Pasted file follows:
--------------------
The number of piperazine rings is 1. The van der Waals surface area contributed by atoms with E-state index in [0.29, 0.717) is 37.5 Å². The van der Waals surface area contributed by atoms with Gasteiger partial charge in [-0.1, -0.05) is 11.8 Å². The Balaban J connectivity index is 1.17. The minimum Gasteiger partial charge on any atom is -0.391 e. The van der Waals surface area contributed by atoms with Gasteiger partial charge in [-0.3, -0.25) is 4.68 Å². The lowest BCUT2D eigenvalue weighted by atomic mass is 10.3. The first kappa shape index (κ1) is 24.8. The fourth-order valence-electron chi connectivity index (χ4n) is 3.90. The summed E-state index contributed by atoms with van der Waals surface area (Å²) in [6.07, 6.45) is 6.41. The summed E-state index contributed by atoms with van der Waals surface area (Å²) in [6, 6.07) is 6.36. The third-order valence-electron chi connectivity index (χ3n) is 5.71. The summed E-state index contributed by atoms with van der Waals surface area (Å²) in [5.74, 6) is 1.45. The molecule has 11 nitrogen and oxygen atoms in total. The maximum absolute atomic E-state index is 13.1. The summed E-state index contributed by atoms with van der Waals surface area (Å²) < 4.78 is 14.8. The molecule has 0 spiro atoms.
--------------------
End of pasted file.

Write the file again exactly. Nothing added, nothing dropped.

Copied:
The number of piperazine rings is 1. The van der Waals surface area contributed by atoms with E-state index in [0.29, 0.717) is 37.5 Å². The van der Waals surface area contributed by atoms with Gasteiger partial charge in [-0.1, -0.05) is 11.8 Å². The Balaban J connectivity index is 1.17. The minimum Gasteiger partial charge on any atom is -0.391 e. The van der Waals surface area contributed by atoms with Gasteiger partial charge in [-0.3, -0.25) is 4.68 Å². The lowest BCUT2D eigenvalue weighted by atomic mass is 10.3. The first kappa shape index (κ1) is 24.8. The fourth-order valence-electron chi connectivity index (χ4n) is 3.90. The summed E-state index contributed by atoms with van der Waals surface area (Å²) in [6.07, 6.45) is 6.41. The summed E-state index contributed by atoms with van der Waals surface area (Å²) in [6, 6.07) is 6.36. The third-order valence-electron chi connectivity index (χ3n) is 5.71. The summed E-state index contributed by atoms with van der Waals surface area (Å²) in [5.74, 6) is 1.45. The molecule has 11 nitrogen and oxygen atoms in total. The maximum absolute atomic E-state index is 13.1. The summed E-state index contributed by atoms with van der Waals surface area (Å²) < 4.78 is 14.8. The molecule has 0 spiro atoms.